JSTN – Please, Canon

He’s got an excellent point – I’d love if I could set up my camera the way he’s described…

Please, Canon

Let me set my own lower limit for shutter speed with auto ISO.

I want to shoot wide open, but 1-divided-by-focal-length is just too slow for me most the time. At 24mm it frustratingly picks 1/20th even with several usable ISO stops that could go towards a faster shutter speed.

Shutter priority mode does me no good; I can’t rely on it to choose the maximum aperture (in fact, it rarely does).

Manual mode doesn’t support auto ISO. If you have it selected and you switch to manual it forces the ISO to 400. Instead, I wish it let me lock a shutter speed and aperture and then float the ISO as needed. Hitting the floor would cause the shutter speed to drop, but not before.

Actually, what I really want is a modeless UI that lets me set any two of the three (shutter, aperture, ISO) and institute my own graceful degradation.

Camera interface designs up until now have relied on the assumption that you’re only making two exposure decisions per shot (shutter speed and aperture, ISO being decided beforehand when you load the film). Digital suddenly adds a third thing to think about and the interfaces haven’t caught up yet.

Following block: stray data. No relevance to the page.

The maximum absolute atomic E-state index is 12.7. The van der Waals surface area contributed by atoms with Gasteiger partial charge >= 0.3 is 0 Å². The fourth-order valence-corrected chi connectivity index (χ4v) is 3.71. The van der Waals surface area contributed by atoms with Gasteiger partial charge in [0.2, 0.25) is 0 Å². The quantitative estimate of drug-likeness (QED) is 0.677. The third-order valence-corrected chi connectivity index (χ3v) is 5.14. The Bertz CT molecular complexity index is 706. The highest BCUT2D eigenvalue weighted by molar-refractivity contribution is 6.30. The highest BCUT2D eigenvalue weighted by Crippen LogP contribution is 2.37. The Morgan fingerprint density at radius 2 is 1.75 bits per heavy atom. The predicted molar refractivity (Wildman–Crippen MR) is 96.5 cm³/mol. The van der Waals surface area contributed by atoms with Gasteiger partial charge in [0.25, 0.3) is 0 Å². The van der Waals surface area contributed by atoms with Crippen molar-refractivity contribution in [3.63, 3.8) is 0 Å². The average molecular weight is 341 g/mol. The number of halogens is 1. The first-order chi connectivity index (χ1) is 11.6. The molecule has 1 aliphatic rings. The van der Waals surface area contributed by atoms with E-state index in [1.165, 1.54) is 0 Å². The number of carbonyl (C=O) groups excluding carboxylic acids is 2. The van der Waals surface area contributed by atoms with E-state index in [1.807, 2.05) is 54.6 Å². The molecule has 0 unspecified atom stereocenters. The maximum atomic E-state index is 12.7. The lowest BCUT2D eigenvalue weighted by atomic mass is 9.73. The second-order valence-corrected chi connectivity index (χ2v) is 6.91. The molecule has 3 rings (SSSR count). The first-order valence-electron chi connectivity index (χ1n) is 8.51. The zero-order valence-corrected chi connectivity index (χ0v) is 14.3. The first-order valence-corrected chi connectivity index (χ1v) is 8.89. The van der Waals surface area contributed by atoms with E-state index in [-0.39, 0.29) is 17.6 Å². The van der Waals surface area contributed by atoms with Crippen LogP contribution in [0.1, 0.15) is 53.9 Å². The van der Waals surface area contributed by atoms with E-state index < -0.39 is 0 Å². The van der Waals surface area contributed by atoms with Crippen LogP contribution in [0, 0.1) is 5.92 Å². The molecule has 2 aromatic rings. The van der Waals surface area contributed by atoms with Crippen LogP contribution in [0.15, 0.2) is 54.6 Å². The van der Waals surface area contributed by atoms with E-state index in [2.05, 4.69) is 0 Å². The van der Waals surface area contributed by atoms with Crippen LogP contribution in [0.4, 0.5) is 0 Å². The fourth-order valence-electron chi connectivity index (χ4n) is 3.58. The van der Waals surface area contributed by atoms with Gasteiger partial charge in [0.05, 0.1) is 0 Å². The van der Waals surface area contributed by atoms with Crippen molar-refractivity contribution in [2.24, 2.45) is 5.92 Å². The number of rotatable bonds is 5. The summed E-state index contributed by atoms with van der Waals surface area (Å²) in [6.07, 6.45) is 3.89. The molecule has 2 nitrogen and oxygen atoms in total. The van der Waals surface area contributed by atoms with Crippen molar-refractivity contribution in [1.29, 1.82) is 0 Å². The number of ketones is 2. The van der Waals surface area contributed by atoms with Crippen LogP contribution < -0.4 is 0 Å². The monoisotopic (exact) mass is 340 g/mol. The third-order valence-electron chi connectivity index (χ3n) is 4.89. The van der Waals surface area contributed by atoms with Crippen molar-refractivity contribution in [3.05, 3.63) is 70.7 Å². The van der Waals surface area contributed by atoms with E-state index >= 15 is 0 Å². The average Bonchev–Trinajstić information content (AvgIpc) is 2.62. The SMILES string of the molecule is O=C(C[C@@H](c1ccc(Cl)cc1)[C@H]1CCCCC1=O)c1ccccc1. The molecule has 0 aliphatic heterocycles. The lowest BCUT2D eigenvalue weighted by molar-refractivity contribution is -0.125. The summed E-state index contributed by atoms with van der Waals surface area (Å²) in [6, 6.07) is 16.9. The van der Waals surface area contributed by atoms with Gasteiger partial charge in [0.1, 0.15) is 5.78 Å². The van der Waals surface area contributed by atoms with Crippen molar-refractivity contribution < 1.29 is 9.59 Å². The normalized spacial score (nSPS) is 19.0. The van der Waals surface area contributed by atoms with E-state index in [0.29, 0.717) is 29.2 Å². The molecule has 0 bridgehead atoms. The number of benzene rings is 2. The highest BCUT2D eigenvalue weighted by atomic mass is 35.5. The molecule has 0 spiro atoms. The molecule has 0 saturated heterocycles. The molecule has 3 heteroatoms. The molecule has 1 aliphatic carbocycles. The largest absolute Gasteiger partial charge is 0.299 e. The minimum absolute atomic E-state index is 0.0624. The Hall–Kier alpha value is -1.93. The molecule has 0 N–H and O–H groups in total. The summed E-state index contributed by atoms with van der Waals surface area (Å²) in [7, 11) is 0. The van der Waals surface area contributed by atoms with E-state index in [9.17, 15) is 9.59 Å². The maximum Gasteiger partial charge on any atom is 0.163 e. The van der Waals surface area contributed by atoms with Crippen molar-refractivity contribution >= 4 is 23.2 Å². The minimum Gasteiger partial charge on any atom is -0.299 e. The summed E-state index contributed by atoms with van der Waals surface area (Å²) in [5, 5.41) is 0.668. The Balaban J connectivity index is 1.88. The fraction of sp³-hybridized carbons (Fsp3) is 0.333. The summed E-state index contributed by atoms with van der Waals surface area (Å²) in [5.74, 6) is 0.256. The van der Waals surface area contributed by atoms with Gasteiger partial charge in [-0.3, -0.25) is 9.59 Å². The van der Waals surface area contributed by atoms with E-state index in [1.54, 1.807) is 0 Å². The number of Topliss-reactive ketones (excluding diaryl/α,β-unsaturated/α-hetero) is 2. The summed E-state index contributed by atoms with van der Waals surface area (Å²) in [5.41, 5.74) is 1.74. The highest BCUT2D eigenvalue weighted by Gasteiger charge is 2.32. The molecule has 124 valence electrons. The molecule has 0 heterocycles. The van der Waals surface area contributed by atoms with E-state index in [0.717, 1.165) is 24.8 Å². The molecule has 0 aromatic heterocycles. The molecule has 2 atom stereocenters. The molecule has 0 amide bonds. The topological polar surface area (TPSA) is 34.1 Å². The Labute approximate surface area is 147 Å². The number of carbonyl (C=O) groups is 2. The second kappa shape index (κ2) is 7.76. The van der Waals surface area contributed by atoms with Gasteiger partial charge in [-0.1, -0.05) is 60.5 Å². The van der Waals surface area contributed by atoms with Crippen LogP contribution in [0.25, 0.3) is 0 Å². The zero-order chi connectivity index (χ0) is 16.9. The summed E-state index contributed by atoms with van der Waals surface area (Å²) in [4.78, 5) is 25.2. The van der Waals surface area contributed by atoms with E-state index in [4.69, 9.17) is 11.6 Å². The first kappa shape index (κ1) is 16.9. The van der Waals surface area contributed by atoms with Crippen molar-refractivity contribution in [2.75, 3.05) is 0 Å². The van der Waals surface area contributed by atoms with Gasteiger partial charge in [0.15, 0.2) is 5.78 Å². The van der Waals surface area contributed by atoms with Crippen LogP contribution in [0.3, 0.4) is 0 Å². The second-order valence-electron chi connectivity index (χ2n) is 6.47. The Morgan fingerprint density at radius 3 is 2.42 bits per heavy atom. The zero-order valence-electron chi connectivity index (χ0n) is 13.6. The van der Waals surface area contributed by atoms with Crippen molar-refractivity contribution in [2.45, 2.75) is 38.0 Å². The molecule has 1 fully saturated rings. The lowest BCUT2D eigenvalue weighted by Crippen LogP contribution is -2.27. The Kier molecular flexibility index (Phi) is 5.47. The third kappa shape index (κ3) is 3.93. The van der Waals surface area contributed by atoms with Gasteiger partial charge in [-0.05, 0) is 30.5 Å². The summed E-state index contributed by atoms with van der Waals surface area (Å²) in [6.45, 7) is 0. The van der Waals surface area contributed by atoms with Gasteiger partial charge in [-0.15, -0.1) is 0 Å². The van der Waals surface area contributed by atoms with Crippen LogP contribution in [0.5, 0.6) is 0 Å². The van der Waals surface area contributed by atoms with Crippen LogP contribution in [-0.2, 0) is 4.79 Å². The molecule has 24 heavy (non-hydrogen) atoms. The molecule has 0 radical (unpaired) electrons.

via JSTN – Please, Canon.

dPS: Moving Toward Manual Settings: Understanding Aperture

Excellent tutorial on a fundamental concept of photography from digital Photography School:

In this tutorial Natalie Norton explores the topic of Aperture.

A few months back I wrote an article here at DPS that created a bit of a stir:

4 Reasons Not to Write Off Shooting in Automatic.

I expected to get a lot of naysayers scolding me up and down and all around. I did get a few of those, but what I didn’t expect were the literally dozens of emails (not to mention comments on the post itself) from people sincerely thanking me for taking the pressure off, for helping them see that great photography is great no matter how it’s captured.

I stand by everything that I wrote in that post. I particularly maintain that photography should be FUN and rewarding and that focusing too much energy on the technical aspects of it shouldn’t detract from that.

HOWEVER one can’t argue with the fact that shooting in Manual does give you more control and greater creative freedom. Period. End of story.

So on we go to Manual settings: I know this topic has been discussed a ZILLION times over, and that it’s as boring as dry toast, but we’re going to go at it again. . . in layman’s terms.

(continue reading via: Moving Toward Manual Settings: Understanding Aperture)